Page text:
In the EAC tumor control group, the average life span of animals was found to be 21.45±1.58 days. AR-2B at doses of 250 and 500 mg/kg b.wt. showed a significant change in the average life span as compared to EAC control. The average life span of 5-FU treatment was found to be 27.48±1.40 days [Figure 5]. A dose dependent antitumor action of AR-2B was observed as a significant reduction in body weight, reduction in tumor volume, packed cell volume and viable tumor cell count, and increase in non-viable tumor cell count in both doses as compared to the EAC tumor control [Table 2].
Figure 5: Effect of AR-2B extracts of Asparagus racemosus on survival time of EAC baring mice. Values are Mean ± SEM, No. of mice in each group: 6; aP < 0.05, bP < 0.01 as compared with EAC control

Click here to view
Table 2: Effect of AR-2B fraction of Asparagus racemosus on tumor volume, packed cell volume, viable, and non-viable tumor cell count on EAC bearing mice

Click here to view


Effect of hematological parameters

EAC tumor bearing mice showed a significant decrease in RBC count, hemoglobin, and a significant increase in WBC count as compared to normal control. There was also a significant increase in the lymphocyte count with an increase in neutrophil (granulocyte) counts in EAC tumor bearing mice as compared to normal control. Treatment with AR-2B significantly reversed EAC tumor-induced changes in hematological profiles [Table 3]. Similar observations were observed with 5-FU (Reference Drug).
Table 3: Effect of AR-2B fraction Asparagus racemosus on hematological parameters of EAC bearing mice

Click here to view



 » Discussion Top


Natural products have been regarded as an important source that could contribute to potential chemotherapeutic agents. In particular, plant derived compounds have gained importance in anticancer therapy and some of the new chemotherapeutic agents currently available for use includes paclitaxel, vincristine, podophyllotoxin, and camptothecin. [12] The present investigation was carried out to evaluate the anticancer activity of major shatavarins (shatavarin IV) from AR-2B fraction of Asparagus racemosus roots. In vitro cytotoxicity study using MCF-7, HT-29, and A-498 cell lines showed potent activity with AR-2B (5.05% shatavarin IV) as well as its isolated compound AR2B-shat IV (shatavarin IV). These observations provided a basis for conducting the in vivo study of AR-2B using EAC tumor in mice.

The reliable criteria for judging the potency of an anticancer drug is prolongation of the life span of tumor bearing animals. There is also a significant increase in body weight in EAC tumor bearing mice due to the rapid increase in the ascitic tumor volume. [17] The mice bearing EAC tumor when orally administered with AR-2B showed a significant increase in the life span and a significant decrease in body weight. Treatment with AR-2B also showed a significant decrease in the tumor volume, packed cell volume, and viable tumor cell count, thereby indicating the anticancer nature of AR-2B. These results indicate either a direct cytotoxic effect on the tumor cells or local cytotoxic effect of AR-2B.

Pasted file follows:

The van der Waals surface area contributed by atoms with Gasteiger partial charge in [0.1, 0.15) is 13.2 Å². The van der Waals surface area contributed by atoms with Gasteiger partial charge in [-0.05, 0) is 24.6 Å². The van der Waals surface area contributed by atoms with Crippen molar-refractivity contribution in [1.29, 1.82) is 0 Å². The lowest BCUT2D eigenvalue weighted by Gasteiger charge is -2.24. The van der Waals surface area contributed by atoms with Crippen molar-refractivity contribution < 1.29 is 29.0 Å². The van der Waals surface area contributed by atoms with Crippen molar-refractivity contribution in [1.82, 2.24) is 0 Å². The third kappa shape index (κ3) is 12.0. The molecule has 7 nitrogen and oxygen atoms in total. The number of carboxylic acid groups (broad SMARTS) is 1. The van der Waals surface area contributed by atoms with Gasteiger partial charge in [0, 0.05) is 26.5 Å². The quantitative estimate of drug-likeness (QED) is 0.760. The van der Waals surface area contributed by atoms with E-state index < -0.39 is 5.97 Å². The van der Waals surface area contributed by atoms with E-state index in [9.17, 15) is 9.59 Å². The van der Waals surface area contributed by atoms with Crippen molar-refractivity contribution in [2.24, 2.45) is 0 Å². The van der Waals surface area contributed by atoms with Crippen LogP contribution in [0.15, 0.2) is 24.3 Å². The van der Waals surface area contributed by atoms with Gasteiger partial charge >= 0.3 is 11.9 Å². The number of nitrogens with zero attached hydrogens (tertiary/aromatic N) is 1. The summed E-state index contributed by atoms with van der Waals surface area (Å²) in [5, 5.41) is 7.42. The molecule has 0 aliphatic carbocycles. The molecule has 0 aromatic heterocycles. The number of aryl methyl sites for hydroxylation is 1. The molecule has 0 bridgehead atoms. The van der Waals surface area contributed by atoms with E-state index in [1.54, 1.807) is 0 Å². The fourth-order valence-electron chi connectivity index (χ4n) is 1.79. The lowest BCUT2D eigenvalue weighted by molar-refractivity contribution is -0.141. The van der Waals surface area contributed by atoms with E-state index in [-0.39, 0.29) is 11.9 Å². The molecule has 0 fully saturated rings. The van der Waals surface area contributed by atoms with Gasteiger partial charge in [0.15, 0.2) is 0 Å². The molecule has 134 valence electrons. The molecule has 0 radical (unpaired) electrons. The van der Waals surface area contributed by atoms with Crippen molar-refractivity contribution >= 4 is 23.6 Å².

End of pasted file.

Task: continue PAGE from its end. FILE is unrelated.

The major drawback of cancer chemotherapy encountered are myelosuppression and anemia. [18],[19] The anemia encountered in the tumor bearing mice is due to the reduction in the RBC count or hemoglobin percentage and this may occur due to iron deficiency or due to hemolytic or myelopathic conditions. Treatment with AR-2B restored the hematological profiles in our study.

Excessive production of free radical causes oxidative stress, which leads to damage of macromolecules such as lipids and can induce lipid peroxidation in vivo. Increased peroxidation would cause degeneration of tissues. Lipid peroxide formed in the primary site would be transferred through the circulation and cause damage by propagating the process of lipid peroxidation. Malondialdehyde (MDA), the end product of lipid peroxidation was reported to be higher in cancer tissues than in non-diseased organs. Since Asparagus racemosus root induced elevation of antioxidant activity could be responsible for anticancer activity. [20],[21],[22] From the above findings it could be concluded that shatavarins (containing shatavarin IV) rich fraction AR-2B (containing 5.05% shatavarin IV) from Asparagus racemosus roots exhibited potent anticancer activity as demonstrated by in vitro cytotoxicity using MCF-7, HT-29, and A-498 cell lines as well as EAC induced tumor in mice.

 
 » References Top

1.Mukherjee AK, Basu S, Sarkar N, Ghosh AC. Advances in cancer therapy with plant based natural products. Curr Med Chem 2001;8:1467-86.  Back to cited text no. 1
[PUBMED]    
2.Shishodia S, Aggarwal BB. Guggulsterone inhibits NF-kB and IkBa kinase activation, suppresses expression of anti-apoptotic gene products, and enhances apoptosis. J Biol Chem 2004;279:47148-58.  Back to cited text no. 2
[PUBMED]